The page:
Draymond sneaks to the basket. Curry hits Draymond with the exact same pass. HOWEVER, Towns refuses to be burned again, and he hauls butt to stop Draymond's drive, leaving Harrison Barnes waiting for a catch and shoot 3. Nice pass from Draymond, quality shot, miss by Barnes who is in Month 3 of a horrible jump shooting slump.

Prince ignores Barnes to stay on Curry, but he doesn't get a body or keep track of Curry. So Steph sneaks in while Draymond harasses the rebounding Rubio and Towns, and Curry manages to steal the rebound. Outstanding hustle play.

1:10. W's 103-101. Freaking Awesome Out of Bounds Play

I was going to write about this play alone, but I got carried away. The play makes a lot more sense in the context of the Warriors trying to counter the Timberwolves switching defense, and so I wrote a little more, a little more, and... you suffer the price.

Here's the play, which ends in a Draymond layup. The question for you is how the heck did Dray get open?

This is a freaking awesome play which gives the Warriors a cushion that they never give up. I don't recall the Warriors ever running it before, but I expect to see it again in the future.

This is a classic screen-the-screener type of action (see above #3). The play starts with Klay setting a screen for Curry. Barnes sets a plausible second screen for Curry, but the you can tell their heart isn't in it, because the real action is on the other side.

Right after Klay sets the screen, Draymond sets a screen for Klay. (There's the screen-the-screener part.) By the Wolves switching scheme, Prince begins guarding Draymond, but he has to switch to Klay who is cutting to the corner. Scheme or no scheme, if he doesn't switch, Klay will have an open jumper. So Prince switches.

The real challenge is for Rubio. He starts off guarding Curry, but he has to switch right away to Klay on the first screen. But Draymond immediately hits him on his blind side with a screen as Rubio turns to follow Klay. He has to decide in that split second whether to follow Klay or if someone (like Prince) has switched. Very tough to communicate that in a split second. He pauses for a moment and just as Prince leaves Dray, Draymond suddenly cuts to the basket. Good pass, easy finish, end of game.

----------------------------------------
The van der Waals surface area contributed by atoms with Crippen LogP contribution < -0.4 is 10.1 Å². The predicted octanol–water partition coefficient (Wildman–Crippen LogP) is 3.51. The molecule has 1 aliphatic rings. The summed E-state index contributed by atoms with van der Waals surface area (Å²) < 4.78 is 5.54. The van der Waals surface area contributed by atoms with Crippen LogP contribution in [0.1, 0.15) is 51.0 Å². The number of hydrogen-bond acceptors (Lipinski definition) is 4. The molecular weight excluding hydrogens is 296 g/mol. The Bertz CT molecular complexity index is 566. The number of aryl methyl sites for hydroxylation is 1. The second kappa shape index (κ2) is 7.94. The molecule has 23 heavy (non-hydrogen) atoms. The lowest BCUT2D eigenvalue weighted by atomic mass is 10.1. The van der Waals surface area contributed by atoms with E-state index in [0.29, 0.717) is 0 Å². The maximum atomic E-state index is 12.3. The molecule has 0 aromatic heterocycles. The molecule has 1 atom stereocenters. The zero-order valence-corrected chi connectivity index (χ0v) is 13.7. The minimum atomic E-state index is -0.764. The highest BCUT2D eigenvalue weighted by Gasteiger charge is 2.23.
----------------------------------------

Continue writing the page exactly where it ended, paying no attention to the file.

If your scheme is to switch all screens (and this is almost universal at the end of NBA games), I don't see a way to stop this play unless you game plan specifically for it. I imagine there are some other counters if the rest of the NBA gets wise.

Final Quotes

From Ethan Sherwood Strauss's Draymond Green delivers for Golden State Warriors:

Of the switching strategy, Green said, "If they’re going to continue to do that, I’m going to continue to make sure I’m taking advantage of the team’s guards, whether that’s in the post. And it’s not just scoring, it’s making plays out of the post, it’s attacking off the dribble, offensive rebound, offensive glass. ... Teams are going to continue to play us like that because they saw us lose one game doing that and they think it’s the answer. Well, that’s fine. We’ll do what we do."

The switching sets the stage for Green to come through, to leverage his multifaceted skill set against a defense focused on the Splash Brothers -- Curry and Klay Thompson. Warriors coach Steve Kerr said of the phenomenon, "It’s been easy to see his shooting and scoring is coming back. It’s been coming back the last few games. What’s happening now is everybody’s switching out on the guards. Three games in a row now -- Dallas, San Antonio and Minnesota -- they’re just switching everything and that gives Draymond a ton of room to work with inside and down on the block. So, he’s going to score more when teams play us that way."

From the ESPN AP writeup Warriors vs. Timberwolves - Game Recap - March 21, 2016 - ESPN:

The San Antonio Spurs have given the rest of the NBA a defensive blueprint for beating the Golden State Warriors.

If the defensively challenged Minnesota Timberwolves can nearly pull it off, the defending champions should expect to see it a lot more down the stretch as they chase history....

With Minnesota's defense switching screens on the perimeter to stop Stephen Curry, Draymond Green stepped up by making 10 of 13 shots from the field.

After the Spurs aggressively switched on every screen and held Golden State to 79 points in a victory on Saturday, the Timberwolves employed the same strategy and nearly pulled off an upset....

The Wolves have struggled mightily on defense since turning things over to their youngest players, but interim coach Sam Mitchell implemented the new strategy to great effect.

"I think San Antonio did a pretty good job and we followed their game plan," Rubio said. "It was different than what we used to do, but I think we came up big."

If you want to read more video breakdowns, check out the rest of the series of Explain One Play articles. For the full updated index, go to The Explain One Play series index.